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Life as a medical student: Palliative care

vicky hargest medical pre-medical studentMedical student Vicky Hargest looks at dying, and why we’re so reluctant to talk about it.

As the second year of medicine was coming to an end students were given the opportunity to take a break from daily lectures and take part in a six week research project. As with all Student Selected Components (SSCs) there was an element of choice with the research topics. There was a wide range including psychiatry, infections and immunity, primary care, genetics, infertility and many more.

Some of the projects were based in real research laboratories (without a bunsen burner in sight), while others were set in the local community alongside medics and patients. I chose a project with three other medical students which focused on palliative care – pain-relieving treatment for patients with life limiting illnesses.

Why won’t we talk about death?

Working alongside professional academics and clinicians made this feel like a real job where team meetings were held and decisions were made. After discussing the aims of the national project to which we were attached, we decided to hold focus groups with undergraduate students to explore their attitudes towards talking about death and dying.

We were given a free reign with the design of our project which involved constructing the research question, deciding which population to target and how to analyse our findings.

As this was something none of us had done before we were helped by our supervisors who were experts in the field of palliative care. They invited us to meet some terminally ill patients which provided a real insight into the subject that we were addressing.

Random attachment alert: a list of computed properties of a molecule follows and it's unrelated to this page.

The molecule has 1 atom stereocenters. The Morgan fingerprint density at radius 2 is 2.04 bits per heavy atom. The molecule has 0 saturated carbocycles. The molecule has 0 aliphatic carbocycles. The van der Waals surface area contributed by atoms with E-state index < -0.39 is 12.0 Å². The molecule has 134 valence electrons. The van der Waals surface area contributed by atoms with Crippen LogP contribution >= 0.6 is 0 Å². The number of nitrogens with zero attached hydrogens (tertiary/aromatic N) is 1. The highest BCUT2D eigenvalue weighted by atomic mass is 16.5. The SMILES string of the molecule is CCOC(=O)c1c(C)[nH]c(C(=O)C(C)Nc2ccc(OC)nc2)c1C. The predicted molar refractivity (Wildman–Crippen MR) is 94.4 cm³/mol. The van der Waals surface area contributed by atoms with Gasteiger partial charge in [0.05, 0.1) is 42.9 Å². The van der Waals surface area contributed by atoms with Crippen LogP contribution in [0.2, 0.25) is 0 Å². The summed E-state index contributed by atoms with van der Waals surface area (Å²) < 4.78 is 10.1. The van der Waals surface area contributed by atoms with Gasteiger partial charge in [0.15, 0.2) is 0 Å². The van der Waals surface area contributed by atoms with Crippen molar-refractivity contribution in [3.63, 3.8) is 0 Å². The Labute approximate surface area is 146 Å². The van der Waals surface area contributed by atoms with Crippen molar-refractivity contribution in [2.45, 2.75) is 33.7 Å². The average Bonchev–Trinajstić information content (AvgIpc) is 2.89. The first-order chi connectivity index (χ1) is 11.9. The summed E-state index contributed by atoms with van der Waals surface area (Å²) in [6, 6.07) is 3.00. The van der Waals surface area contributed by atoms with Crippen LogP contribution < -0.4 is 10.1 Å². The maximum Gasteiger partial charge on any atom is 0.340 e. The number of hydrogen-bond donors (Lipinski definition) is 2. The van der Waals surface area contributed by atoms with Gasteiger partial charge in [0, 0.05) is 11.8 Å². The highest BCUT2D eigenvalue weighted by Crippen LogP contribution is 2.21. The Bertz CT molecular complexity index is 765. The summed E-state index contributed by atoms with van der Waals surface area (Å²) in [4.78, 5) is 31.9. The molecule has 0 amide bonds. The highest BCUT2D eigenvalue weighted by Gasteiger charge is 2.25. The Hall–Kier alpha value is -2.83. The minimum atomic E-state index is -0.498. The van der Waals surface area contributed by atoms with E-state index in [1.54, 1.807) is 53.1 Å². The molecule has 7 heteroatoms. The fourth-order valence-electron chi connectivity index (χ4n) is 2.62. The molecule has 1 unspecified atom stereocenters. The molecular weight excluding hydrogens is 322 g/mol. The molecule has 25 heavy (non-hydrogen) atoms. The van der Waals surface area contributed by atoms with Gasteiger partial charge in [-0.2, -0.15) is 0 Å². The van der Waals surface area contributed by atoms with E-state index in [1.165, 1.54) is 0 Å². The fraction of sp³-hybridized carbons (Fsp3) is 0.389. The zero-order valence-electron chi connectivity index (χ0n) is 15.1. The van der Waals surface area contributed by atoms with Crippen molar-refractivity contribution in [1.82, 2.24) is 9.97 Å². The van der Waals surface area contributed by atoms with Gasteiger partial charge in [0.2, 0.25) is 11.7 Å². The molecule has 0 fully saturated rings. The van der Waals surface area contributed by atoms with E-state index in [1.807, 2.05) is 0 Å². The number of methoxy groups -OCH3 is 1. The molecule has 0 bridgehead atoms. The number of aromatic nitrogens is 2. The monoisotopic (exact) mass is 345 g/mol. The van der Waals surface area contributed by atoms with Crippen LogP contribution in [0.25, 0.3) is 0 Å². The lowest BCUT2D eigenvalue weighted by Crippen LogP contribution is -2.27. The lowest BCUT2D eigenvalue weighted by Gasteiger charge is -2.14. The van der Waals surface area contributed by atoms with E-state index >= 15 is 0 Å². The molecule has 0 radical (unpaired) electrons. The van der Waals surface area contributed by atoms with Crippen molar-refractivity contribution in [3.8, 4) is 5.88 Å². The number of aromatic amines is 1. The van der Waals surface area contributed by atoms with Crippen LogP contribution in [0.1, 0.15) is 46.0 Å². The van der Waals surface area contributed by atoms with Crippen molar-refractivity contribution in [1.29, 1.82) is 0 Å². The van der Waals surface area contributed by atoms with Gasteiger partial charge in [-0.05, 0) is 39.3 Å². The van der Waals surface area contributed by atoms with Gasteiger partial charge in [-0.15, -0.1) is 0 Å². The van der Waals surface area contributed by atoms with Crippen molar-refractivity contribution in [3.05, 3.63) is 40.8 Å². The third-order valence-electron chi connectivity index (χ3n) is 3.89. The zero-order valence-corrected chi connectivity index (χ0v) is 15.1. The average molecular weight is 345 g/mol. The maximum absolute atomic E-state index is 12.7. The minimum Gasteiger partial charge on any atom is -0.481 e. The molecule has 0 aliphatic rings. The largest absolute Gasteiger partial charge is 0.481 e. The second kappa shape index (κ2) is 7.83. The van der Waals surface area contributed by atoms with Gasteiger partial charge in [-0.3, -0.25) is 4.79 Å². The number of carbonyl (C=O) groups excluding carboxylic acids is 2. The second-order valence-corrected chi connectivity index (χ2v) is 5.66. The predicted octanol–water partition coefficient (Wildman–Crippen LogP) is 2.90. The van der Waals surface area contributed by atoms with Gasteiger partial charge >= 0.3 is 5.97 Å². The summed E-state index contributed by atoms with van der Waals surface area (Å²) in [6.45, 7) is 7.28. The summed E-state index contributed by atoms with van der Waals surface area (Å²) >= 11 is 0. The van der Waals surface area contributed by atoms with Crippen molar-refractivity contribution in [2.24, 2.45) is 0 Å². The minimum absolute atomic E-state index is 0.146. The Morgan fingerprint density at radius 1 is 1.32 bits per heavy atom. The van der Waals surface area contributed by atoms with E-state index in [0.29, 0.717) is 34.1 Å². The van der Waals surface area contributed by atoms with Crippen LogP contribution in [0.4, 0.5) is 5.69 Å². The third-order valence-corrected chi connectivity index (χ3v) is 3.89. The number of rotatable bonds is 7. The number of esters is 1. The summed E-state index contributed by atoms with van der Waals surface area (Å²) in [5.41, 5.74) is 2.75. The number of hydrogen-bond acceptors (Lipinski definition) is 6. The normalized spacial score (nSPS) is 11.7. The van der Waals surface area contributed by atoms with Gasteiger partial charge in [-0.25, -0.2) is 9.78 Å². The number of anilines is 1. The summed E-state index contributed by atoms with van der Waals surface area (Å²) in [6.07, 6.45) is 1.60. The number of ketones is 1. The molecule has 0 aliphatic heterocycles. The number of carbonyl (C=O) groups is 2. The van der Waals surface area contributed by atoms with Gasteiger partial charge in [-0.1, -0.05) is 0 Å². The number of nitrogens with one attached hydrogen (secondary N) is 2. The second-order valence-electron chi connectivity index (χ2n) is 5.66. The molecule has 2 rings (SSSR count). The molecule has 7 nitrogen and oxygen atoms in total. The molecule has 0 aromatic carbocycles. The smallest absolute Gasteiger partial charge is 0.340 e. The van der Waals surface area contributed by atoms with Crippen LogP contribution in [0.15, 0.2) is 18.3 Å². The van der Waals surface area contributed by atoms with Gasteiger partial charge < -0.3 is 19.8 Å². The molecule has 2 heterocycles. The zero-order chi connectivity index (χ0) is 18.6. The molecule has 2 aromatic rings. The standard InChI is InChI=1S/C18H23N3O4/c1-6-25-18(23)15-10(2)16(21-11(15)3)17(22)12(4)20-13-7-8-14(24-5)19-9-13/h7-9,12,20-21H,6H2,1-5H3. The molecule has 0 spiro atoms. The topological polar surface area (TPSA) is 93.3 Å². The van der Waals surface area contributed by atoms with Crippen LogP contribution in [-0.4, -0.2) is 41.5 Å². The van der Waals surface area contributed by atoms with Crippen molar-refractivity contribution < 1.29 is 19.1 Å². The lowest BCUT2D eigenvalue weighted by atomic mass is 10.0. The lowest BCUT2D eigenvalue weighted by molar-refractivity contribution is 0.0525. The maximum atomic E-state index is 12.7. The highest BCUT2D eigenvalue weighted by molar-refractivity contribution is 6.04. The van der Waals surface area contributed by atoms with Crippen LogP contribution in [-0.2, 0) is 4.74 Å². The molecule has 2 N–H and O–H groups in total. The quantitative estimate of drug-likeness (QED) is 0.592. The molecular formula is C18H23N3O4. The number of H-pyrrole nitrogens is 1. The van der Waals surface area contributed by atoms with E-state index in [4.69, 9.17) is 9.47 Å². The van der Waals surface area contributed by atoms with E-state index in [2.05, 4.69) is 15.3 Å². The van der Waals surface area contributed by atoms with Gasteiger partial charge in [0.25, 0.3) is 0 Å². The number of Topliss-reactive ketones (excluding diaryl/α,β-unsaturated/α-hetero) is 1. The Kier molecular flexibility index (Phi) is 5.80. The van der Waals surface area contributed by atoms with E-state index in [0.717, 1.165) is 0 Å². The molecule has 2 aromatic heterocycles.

Meeting the patients

Initially, I was a little apprehensive about going to the Palliative Care Centre as I had no idea what to expect from the patients or the staff. I was surprised by how calm and friendly the atmosphere was as I expected something quite sombre.

Some patients were sleeping and evidently in the final stages of their lives, whilst others were awake and seemed pleased to have the company. One patient talked openly about his family and how the illness has affected all their lives. He reflected on happier times and shed tears when talking about leaving loved ones behind. This was a very moving experience and one which has taught me the importance of compassion.

About Vicky

Vicky Hargest is a medical student at the University of Sheffield. Although she has an arts degree (health studies) she has taken the pre-med route (six year course) in order to learn foundation sciences.

She is the first in her family to enter higher education - proving that medicine is for people of all ages and backgrounds.

Having worked in medical education for the last six years she is now seeing things from the other side of the fence.

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